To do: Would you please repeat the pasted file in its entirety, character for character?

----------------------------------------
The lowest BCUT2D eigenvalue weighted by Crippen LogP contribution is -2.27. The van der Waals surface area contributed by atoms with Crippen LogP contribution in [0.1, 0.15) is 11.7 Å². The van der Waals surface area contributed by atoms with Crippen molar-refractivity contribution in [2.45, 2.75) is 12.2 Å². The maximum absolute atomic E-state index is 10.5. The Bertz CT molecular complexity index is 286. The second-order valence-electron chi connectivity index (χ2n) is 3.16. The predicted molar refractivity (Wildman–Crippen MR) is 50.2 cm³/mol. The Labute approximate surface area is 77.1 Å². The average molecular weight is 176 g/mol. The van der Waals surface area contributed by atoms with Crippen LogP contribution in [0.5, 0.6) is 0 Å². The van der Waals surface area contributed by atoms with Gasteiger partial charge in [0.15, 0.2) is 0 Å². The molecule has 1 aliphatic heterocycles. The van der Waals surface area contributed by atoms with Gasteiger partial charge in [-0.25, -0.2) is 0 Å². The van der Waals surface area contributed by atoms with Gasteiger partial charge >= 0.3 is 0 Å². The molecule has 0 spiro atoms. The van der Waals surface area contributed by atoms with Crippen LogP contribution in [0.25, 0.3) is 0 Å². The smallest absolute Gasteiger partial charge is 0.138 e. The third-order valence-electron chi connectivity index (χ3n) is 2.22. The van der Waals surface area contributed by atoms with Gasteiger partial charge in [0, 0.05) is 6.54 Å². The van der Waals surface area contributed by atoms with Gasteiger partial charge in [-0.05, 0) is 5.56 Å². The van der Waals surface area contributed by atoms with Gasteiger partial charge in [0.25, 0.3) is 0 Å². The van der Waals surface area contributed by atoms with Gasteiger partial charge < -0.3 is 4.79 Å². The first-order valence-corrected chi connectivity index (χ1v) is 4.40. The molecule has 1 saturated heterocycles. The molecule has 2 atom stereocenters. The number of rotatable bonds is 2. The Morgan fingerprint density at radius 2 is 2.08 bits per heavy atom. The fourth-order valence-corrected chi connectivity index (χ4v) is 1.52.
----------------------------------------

The lowest BCUT2D eigenvalue weighted by Crippen LogP contribution is -2.27. The van der Waals surface area contributed by atoms with Crippen LogP contribution in [0.1, 0.15) is 11.7 Å². The van der Waals surface area contributed by atoms with Crippen molar-refractivity contribution in [2.45, 2.75) is 12.2 Å². The maximum absolute atomic E-state index is 10.5. The Bertz CT molecular complexity index is 286. The second-order valence-electron chi connectivity index (χ2n) is 3.16. The predicted molar refractivity (Wildman–Crippen MR) is 50.2 cm³/mol. The Labute approximate surface area is 77.1 Å². The average molecular weight is 176 g/mol. The van der Waals surface area contributed by atoms with Crippen LogP contribution in [0.5, 0.6) is 0 Å². The van der Waals surface area contributed by atoms with Gasteiger partial charge in [0.15, 0.2) is 0 Å². The molecule has 1 aliphatic heterocycles. The van der Waals surface area contributed by atoms with Gasteiger partial charge in [-0.25, -0.2) is 0 Å². The van der Waals surface area contributed by atoms with Gasteiger partial charge >= 0.3 is 0 Å². The molecule has 0 spiro atoms. The van der Waals surface area contributed by atoms with Crippen LogP contribution in [0.25, 0.3) is 0 Å². The smallest absolute Gasteiger partial charge is 0.138 e. The third-order valence-electron chi connectivity index (χ3n) is 2.22. The van der Waals surface area contributed by atoms with Gasteiger partial charge in [0, 0.05) is 6.54 Å². The van der Waals surface area contributed by atoms with Gasteiger partial charge in [-0.05, 0) is 5.56 Å². The van der Waals surface area contributed by atoms with Gasteiger partial charge in [0.25, 0.3) is 0 Å². The van der Waals surface area contributed by atoms with Gasteiger partial charge < -0.3 is 4.79 Å². The first-order valence-corrected chi connectivity index (χ1v) is 4.40. The molecule has 1 saturated heterocycles. The molecule has 2 atom stereocenters. The number of rotatable bonds is 2. The Morgan fingerprint density at radius 2 is 2.08 bits per heavy atom. The fourth-order valence-corrected chi connectivity index (χ4v) is 1.52.